Should We Be Worried About Eating Chlorinated Chicken?

Posted by on July 31, 2020 | Permalink

As more and more stores are pledging never to sell chlorinated chicken if the UK makes a trade deal with the US following Brexit, PETA has placed the ad below in the Daily Mirror, urging concerned consumers and businesses to think twice about eating chickens raised on UK farms, too:

What Is Chlorinated Chicken?

In the US, chicken corpses are routinely washed in chemicals to remove potentially dangerous bacteria. As long as the UK was subject to EU regulations, washing chicken flesh in chlorine or importing chlorinated chicken was banned. Of course, the idea of eating chicken’s breasts and wings rinsed in chlorine is horrifying, but is any chicken flesh a healthy option?

Are Chickens Raised on UK Farms a Better Choice?

Probably not for you – and certainly not for the chickens.

The UK has nearly 800 “mega-farms”, which house at least 40,000 birds in close confinement, as well as industrial-scale intensive farms scattered across the countryside.

These animals, who experience joy, friendship, and love – individuals who dream and enjoy playing – are tightly crammed into cages, barren sheds, or concrete barns, with virtually no access to the outdoors or opportunity for mental stimulation. Many will never see sunlight.

Chickens raised for their flesh each live on a patch of floor no larger than an A4 piece of paper. Bred to grow unnaturally large, they often suffer from crippling leg deformities and heart failure. Confined to huge windowless sheds with no dust to bathe in, branches to perch on, or grass underfoot, it’s virtually impossible for these inquisitive, social animals to engage in any natural behaviour.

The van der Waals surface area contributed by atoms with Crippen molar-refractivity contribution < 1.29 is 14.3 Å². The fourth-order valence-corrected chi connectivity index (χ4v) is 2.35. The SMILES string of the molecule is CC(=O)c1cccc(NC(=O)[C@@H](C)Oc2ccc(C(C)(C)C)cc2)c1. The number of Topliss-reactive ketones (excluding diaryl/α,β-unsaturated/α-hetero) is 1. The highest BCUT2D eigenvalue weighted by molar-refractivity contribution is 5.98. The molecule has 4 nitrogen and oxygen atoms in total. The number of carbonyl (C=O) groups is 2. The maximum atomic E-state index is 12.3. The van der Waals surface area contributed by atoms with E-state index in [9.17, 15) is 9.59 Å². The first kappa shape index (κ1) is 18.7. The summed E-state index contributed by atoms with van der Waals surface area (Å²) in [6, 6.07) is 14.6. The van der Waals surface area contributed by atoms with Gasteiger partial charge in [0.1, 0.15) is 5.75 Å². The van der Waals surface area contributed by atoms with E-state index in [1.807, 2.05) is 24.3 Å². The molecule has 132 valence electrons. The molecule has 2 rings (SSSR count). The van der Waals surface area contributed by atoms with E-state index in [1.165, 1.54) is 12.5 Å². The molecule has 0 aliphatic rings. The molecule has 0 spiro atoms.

What About Antibiotic Resistance?

To make them grow quickly and keep them alive in disease-ridden conditions that could otherwise kill them, animals on factory farms are routinely fed antibiotics. This causes a number of problems, the most worrying being the development of bacteria resistant to the antibiotics that we rely on to fight infections. According to the OECD, “agriculture accounts for over 75% of annual antimicrobial consumption in the EU and the US”.

We’re playing a dangerous game. At our current rate, experts believe that by 2050, more people will die of antibiotic-resistant diseases than currently die of cancer.

Can We Contract Infections From Eating Chicken Flesh?

Salmonella and E coli are common on intensive farms. Chickens who grow unnaturally large in just 42 days experience a high level of stress that makes them more susceptible to campylobacter infection, too, which is easily passed to humans in their flesh and is “the most common bacterial cause of human gastroenteritis in the world”, according to the World Health Organization. Long-distance transportation of animals to slaughter further increases the risk of infection.

Given the huge population of animals living on factory farms in the UK and around the world, we’re leaving ourselves vulnerable to further catastrophic disease outbreaks and pandemics.

Is Buying ‘High-Welfare’ Meat a Safe Option?

“High-welfare” meat is a myth. Such labels are designed to reassure customers, not to protect the hundreds of thousands of animals forced to spend their short, miserable lives in squalid conditions. The following footage was taken on two UK farms that supplied Marks & Spencer, which claims to be “committed to the highest standards of animal welfare”:

Be Kind – Eat Clean – Go Vegan

If you’re worried about chlorinated chicken, you should also be worried about the health risks associated with eating meat of any kind. The healthiest and kindest choice is to go vegan. It’s simple: take our 30-day vegan pledge and we’ll guide you through the transition to a new compassionate lifestyle. Why not start by giving vegan fried chicken a try? (Warning: It’s highly addictive!)